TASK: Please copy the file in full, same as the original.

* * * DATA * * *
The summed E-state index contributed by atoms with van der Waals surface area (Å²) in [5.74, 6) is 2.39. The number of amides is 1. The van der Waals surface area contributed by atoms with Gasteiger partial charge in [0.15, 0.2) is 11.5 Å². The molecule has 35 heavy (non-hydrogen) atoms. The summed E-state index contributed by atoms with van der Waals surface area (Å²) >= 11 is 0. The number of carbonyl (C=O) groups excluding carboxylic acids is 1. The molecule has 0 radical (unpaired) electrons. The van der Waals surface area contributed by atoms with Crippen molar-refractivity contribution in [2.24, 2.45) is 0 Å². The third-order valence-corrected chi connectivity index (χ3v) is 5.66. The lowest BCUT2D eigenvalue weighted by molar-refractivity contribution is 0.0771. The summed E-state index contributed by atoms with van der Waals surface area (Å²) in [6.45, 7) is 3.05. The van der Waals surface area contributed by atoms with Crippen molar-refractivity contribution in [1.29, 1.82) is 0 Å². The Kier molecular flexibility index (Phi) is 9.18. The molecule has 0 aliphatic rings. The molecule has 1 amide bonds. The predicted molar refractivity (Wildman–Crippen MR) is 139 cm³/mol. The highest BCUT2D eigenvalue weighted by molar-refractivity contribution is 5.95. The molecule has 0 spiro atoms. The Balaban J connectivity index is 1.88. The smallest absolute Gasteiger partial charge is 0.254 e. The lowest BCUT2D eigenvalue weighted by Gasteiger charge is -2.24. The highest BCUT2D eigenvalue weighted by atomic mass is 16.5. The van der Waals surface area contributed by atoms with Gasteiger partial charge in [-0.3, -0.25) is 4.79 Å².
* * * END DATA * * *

The summed E-state index contributed by atoms with van der Waals surface area (Å²) in [5.74, 6) is 2.39. The number of amides is 1. The van der Waals surface area contributed by atoms with Gasteiger partial charge in [0.15, 0.2) is 11.5 Å². The molecule has 35 heavy (non-hydrogen) atoms. The summed E-state index contributed by atoms with van der Waals surface area (Å²) >= 11 is 0. The number of carbonyl (C=O) groups excluding carboxylic acids is 1. The molecule has 0 radical (unpaired) electrons. The van der Waals surface area contributed by atoms with Crippen molar-refractivity contribution in [2.24, 2.45) is 0 Å². The third-order valence-corrected chi connectivity index (χ3v) is 5.66. The lowest BCUT2D eigenvalue weighted by molar-refractivity contribution is 0.0771. The summed E-state index contributed by atoms with van der Waals surface area (Å²) in [6.45, 7) is 3.05. The van der Waals surface area contributed by atoms with Crippen molar-refractivity contribution in [1.29, 1.82) is 0 Å². The Kier molecular flexibility index (Phi) is 9.18. The molecule has 0 aliphatic rings. The molecule has 1 amide bonds. The predicted molar refractivity (Wildman–Crippen MR) is 139 cm³/mol. The highest BCUT2D eigenvalue weighted by molar-refractivity contribution is 5.95. The molecule has 0 spiro atoms. The Balaban J connectivity index is 1.88. The smallest absolute Gasteiger partial charge is 0.254 e. The lowest BCUT2D eigenvalue weighted by Gasteiger charge is -2.24. The highest BCUT2D eigenvalue weighted by atomic mass is 16.5. The van der Waals surface area contributed by atoms with Gasteiger partial charge in [-0.3, -0.25) is 4.79 Å².